opening it up with Common Lisp
Book review: Darwinia
Summer reading: Spin
the Omnivoire's Delimma
the Golem's Eye
Flexibility and Specificity in Infant Motor Skill Acquistion
I recently heard a talk by Karen Adolph, a developmental psychologist at New York University. She talked about how balance is fundamental to learning motor skills in general and to learning how to sit, crawl, creep and walk in particular. She has performed dozens (if not hundreds!) of studies of infants and adults performing these tasks in a variety of situations: moving up and down slopes, across bridges with and without support, wearing weights, changing the texture of the surface or of the footwear. What she has found supports the theory that two very different learning systems are involved in all of this. One takes a long time to train but has good transfer (what is learned in one situation can be adapted quickly to other similar situations). The other can learn very quickly (in one or two trials) but is also very situationally specific.
The first learning system was researched heavily by Harry Harlow back in the 1950s. He called it learning set theory or learning to learn. His research focus was with monkeys but similar results have been found with humans as well. The gist of the experimental setup is that the monkey gets two things to choose from, one of which has a reward under it. The things might be two different shapes or two shapes with different colors or whatever. In each trial, the reward is always under the same shape. The first time the monkey goes through this experiment, it takes hundreds or even thousands (!) of trials before it learns that the reward is always under the circle (for example). It also takes a very long time for the monkey to learn the correct shape on the next trial, and the next. Eventually, however, something wonderful happens: the monkey understands that it can determine where the reward will be after a single trial -- if the raisin was under the triangle this time, keep picking the triangle. Otherwise, pick the other shape. The monkey has learned to learn and this learning transfers well to other similar situations. Adolph believes that balance is learned in a similar fashion. Infants explore constantly while their bodies and their environment change. They learn slowly to master each postural system (i.e., sitting, crawling, creeping or walking) but their new skills transfer to all kinds of movement situations.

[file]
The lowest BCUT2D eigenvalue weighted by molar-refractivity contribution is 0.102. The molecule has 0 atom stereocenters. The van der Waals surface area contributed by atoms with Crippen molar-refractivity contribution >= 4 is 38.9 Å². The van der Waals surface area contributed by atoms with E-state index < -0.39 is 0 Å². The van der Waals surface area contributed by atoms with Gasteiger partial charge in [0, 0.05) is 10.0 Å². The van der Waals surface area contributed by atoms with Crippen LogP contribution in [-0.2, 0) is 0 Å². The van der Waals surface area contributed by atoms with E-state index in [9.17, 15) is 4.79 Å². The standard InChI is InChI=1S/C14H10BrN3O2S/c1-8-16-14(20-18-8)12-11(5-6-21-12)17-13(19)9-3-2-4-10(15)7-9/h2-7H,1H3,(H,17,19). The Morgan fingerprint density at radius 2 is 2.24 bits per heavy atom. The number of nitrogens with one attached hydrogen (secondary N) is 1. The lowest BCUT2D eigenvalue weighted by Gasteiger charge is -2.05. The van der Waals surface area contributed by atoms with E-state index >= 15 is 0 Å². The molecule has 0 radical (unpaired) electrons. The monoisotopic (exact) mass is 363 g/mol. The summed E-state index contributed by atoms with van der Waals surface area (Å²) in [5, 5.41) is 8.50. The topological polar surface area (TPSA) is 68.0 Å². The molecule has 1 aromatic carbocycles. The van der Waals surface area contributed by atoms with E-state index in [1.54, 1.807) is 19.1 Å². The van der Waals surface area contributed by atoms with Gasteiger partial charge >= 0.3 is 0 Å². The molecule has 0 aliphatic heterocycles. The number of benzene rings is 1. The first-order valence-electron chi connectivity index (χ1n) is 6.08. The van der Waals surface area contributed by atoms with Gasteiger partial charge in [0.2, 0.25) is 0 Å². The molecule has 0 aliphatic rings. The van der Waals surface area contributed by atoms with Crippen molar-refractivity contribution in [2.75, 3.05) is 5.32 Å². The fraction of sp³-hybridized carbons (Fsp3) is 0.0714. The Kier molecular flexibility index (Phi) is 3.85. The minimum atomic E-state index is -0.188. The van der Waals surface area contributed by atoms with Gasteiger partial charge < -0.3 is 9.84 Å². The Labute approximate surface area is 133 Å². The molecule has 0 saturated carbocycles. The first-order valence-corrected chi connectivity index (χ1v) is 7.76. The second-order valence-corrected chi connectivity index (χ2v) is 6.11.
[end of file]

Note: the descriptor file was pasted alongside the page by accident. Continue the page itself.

The other learning style is associative learning. Here, we quickly learn to associate one thing or situation with another. As we all know, this happens very quickly. What is less obvious is that it doesn't transfer readily -- a fact learned in one situation does not come to mind readily in others even when these others may appear (usually on retrospect) to be very similar. Adolph has a experimental setup that demonstrates this very effectively. A 20 to 30 foot pathway is constructed with one 4 foot section replaced by a material with very different friction (e.g., teflon) or by a very spongy material (foam rubber) covered with fabric. In either case, the different section is visibly obvious. Infants will walk down the path and slip on the teflon or fall into the form on the first trial but quickly learn the difference and navigate the odd section on later trials. This doesn't sound all that odd, but wait.
Adolph also tests adults. They sign a consent form that describes the experimental setup: that they will be walking down a path that has a section replaced by different friction or material. Then, they walk down the path with the obviously different section and..., they fall down! This is hard to believe but I've seen the film. Equally incredible is that infants that have learned about the 'funny' section in one setup don't transfer this knowledge to other, similar, setups. For example, if they learn about the foam section when it is covered with blue fabric, this knowledge doesn't transfer when the foam is covered with red fabric! (I'm not sure about transfer with adults).
This is great research on a topic which is central to embodied learning. I'm really curious about computational models that fit into the learning set framework. Neural networks are an obvious candidate but I'm not aware of them fitting into the learning to learn category. If anyone knows any details, please drop me a line.
Copyright -- Gary Warren King, 2004 - 2006